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Mariam: A Legitimate End to a Life of Illegitimate Belongings

Decent Essays
“Like a compass needle that points north, a man’s accusing finger always finds a woman. You remember that, Mariam” (Hosseini 11). Mariam, a child born out of wedlock, grew up lacking the genuine love she yearned for. Despite everything, her mother told her, she believed that her father, Jalil, meant the best for her. That was until she made the shocking discovery on her own; he actually wanted to get rid of her. Pressured by his many wives, Jalil forces Mariam to marry an abusive shoemaker. As the last tear rolls down her cheek, she starts to understand the hardships that her mother went through. Emotionally neglected, they left her alone to live in a two-story house in Kabul; this becomes a life changing experience. On her journey…show more content…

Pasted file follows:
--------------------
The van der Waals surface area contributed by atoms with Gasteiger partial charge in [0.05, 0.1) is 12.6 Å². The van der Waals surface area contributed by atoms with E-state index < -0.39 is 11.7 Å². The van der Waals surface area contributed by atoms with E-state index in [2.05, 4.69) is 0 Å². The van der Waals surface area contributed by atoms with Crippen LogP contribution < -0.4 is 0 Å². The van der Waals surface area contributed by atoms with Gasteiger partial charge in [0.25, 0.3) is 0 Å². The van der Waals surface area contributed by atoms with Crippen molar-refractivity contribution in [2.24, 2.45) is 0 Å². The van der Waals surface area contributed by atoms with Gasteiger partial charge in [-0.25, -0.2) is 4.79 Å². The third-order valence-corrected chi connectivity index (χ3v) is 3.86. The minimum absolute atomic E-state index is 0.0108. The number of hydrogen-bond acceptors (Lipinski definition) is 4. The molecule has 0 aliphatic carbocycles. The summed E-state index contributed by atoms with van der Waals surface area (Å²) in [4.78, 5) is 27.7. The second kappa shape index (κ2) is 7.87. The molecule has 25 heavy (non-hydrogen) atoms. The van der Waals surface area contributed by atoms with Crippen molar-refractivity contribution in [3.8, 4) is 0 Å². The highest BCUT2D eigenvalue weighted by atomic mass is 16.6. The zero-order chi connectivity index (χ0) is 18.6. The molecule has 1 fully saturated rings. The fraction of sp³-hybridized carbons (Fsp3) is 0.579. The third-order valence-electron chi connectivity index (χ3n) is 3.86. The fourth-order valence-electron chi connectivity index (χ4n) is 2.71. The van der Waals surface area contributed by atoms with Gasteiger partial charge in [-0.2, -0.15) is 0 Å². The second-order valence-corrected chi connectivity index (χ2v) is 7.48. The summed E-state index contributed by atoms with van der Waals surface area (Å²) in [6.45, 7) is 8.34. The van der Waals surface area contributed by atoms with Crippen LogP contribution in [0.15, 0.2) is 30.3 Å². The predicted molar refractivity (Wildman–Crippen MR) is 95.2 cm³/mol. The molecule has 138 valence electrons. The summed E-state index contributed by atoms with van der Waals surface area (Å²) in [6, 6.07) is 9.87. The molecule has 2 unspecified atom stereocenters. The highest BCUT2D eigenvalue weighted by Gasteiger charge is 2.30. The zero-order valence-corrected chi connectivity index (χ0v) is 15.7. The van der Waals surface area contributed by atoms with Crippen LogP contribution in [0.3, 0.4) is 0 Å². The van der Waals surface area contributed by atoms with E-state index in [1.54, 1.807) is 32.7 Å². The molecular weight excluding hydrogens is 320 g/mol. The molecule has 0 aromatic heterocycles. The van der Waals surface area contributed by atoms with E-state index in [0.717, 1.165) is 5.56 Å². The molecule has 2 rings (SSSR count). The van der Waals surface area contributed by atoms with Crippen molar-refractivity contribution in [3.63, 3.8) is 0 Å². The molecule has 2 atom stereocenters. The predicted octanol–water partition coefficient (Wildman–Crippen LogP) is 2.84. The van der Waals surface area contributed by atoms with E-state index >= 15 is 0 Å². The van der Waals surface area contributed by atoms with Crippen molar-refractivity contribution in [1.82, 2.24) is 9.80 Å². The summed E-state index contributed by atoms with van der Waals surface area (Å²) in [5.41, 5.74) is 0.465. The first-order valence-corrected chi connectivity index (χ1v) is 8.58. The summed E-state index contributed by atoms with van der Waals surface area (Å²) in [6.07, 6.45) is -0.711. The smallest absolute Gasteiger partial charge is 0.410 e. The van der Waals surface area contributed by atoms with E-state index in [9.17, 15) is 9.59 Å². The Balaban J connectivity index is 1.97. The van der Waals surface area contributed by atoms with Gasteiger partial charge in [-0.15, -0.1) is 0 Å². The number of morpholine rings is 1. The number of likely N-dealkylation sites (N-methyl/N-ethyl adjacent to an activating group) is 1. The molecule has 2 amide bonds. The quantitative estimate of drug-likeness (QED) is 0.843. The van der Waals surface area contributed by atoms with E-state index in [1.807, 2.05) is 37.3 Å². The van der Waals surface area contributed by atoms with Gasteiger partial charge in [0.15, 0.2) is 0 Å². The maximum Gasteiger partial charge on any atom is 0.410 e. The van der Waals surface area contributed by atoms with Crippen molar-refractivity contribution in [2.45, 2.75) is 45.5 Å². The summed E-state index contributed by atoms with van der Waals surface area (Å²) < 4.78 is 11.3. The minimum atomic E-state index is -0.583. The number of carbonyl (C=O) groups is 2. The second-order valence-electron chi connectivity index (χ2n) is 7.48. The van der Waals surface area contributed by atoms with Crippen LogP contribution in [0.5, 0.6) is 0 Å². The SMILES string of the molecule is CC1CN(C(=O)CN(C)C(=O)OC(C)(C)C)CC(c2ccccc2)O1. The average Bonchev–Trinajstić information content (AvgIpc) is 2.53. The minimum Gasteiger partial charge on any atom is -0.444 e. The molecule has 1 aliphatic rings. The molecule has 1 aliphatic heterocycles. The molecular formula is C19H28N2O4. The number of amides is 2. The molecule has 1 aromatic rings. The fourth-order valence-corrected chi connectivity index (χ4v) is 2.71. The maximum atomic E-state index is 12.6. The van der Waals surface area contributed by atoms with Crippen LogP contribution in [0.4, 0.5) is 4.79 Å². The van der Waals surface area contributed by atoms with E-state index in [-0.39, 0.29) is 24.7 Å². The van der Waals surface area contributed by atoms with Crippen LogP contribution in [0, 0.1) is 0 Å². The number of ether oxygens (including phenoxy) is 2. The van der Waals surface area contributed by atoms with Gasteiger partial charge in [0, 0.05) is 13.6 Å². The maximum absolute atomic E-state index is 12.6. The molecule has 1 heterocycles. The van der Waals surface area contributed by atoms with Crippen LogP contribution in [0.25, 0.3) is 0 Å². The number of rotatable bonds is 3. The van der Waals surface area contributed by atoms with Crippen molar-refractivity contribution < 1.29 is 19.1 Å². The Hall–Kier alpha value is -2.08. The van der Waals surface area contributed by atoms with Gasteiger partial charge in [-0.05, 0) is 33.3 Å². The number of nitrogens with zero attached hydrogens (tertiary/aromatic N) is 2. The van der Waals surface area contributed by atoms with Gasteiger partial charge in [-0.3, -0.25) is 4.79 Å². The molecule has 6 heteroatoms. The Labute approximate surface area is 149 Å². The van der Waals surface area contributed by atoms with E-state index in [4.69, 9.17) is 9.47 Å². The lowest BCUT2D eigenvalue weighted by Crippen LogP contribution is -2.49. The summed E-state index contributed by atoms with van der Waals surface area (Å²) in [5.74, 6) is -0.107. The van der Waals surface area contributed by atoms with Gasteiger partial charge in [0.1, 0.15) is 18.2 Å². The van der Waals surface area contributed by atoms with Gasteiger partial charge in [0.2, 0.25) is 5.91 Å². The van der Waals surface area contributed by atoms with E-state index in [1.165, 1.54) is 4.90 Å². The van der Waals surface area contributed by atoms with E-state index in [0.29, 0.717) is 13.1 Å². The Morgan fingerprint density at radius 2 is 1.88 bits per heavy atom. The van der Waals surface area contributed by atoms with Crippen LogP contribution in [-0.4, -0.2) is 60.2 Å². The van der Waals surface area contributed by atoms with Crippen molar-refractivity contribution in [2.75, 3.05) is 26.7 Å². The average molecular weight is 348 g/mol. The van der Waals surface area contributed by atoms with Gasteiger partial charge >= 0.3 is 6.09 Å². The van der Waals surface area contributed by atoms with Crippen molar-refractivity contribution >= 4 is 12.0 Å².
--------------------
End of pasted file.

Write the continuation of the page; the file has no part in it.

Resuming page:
This shows how Mariam did not let oppression turn her mind against those who were close to her. In those tough times however, she still looked at the bigger picture. She turned herself in, took the blames, and paid for the crimes. Additionally, Mariam is courageous. When Mariam sees that Rasheed had the intention of killing Laila, she takes matters into her own hands. A typical woman during the Taliban era would be much too afraid to even think of touching their husband without permission. While Rasheed was choking Laila, she scratches Rasheed and ends his life ultimately with a shovel. She then sacrifices her life by turning herself to protect Laila and her children instead of fleeing out of the country with Laila. She accepted her fate and her consequences of being the inferior gender even if she felt that it was not just. “No. It was not so bad, Mariam thought, that she should die this way. This was a legitimate end to a life of illegitimate belonging” (Hosseini 359). In other words, she did not keep what she did as a secret. She was proud to die for what she did. In the end, Mariam contradicts the expectations of women in her culture through her acts of courageousness and her endurance through hardships. Mariam never cam from a family that supported the prominence of women; she was an illegitimate product of an outcast. Realizing the power of her accomplice, Laila, she risked her own life because she
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